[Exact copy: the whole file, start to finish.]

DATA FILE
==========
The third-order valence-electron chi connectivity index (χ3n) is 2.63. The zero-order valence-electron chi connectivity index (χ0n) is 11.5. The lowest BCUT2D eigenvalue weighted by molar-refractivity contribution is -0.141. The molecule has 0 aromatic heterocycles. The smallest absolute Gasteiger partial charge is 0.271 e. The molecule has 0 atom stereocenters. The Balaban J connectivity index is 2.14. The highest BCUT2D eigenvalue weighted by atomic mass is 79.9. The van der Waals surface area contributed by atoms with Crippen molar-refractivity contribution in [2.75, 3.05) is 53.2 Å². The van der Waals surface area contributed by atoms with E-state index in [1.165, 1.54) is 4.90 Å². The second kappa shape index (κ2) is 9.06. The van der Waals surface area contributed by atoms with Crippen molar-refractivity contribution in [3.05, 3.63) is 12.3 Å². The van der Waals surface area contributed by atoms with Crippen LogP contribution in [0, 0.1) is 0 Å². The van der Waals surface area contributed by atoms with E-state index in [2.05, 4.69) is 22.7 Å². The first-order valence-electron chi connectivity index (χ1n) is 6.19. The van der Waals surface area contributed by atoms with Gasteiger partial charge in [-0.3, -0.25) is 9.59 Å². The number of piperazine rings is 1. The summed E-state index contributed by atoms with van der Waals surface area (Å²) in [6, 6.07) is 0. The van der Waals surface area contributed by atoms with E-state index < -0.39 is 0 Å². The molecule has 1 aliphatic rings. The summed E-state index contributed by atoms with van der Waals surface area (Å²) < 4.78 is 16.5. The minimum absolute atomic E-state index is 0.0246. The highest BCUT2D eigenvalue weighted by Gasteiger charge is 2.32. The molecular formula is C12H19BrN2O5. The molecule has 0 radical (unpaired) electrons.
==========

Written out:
The third-order valence-electron chi connectivity index (χ3n) is 2.63. The zero-order valence-electron chi connectivity index (χ0n) is 11.5. The lowest BCUT2D eigenvalue weighted by molar-refractivity contribution is -0.141. The molecule has 0 aromatic heterocycles. The smallest absolute Gasteiger partial charge is 0.271 e. The molecule has 0 atom stereocenters. The Balaban J connectivity index is 2.14. The highest BCUT2D eigenvalue weighted by atomic mass is 79.9. The van der Waals surface area contributed by atoms with Crippen molar-refractivity contribution in [2.75, 3.05) is 53.2 Å². The van der Waals surface area contributed by atoms with E-state index in [1.165, 1.54) is 4.90 Å². The second kappa shape index (κ2) is 9.06. The van der Waals surface area contributed by atoms with Crippen molar-refractivity contribution in [3.05, 3.63) is 12.3 Å². The van der Waals surface area contributed by atoms with Crippen LogP contribution in [0, 0.1) is 0 Å². The van der Waals surface area contributed by atoms with E-state index in [2.05, 4.69) is 22.7 Å². The first-order valence-electron chi connectivity index (χ1n) is 6.19. The van der Waals surface area contributed by atoms with Gasteiger partial charge in [-0.3, -0.25) is 9.59 Å². The number of piperazine rings is 1. The summed E-state index contributed by atoms with van der Waals surface area (Å²) in [6, 6.07) is 0. The van der Waals surface area contributed by atoms with E-state index < -0.39 is 0 Å². The molecule has 1 aliphatic rings. The summed E-state index contributed by atoms with van der Waals surface area (Å²) < 4.78 is 16.5. The minimum absolute atomic E-state index is 0.0246. The highest BCUT2D eigenvalue weighted by Gasteiger charge is 2.32. The molecular formula is C12H19BrN2O5. The molecule has 0 radical (unpaired) electrons.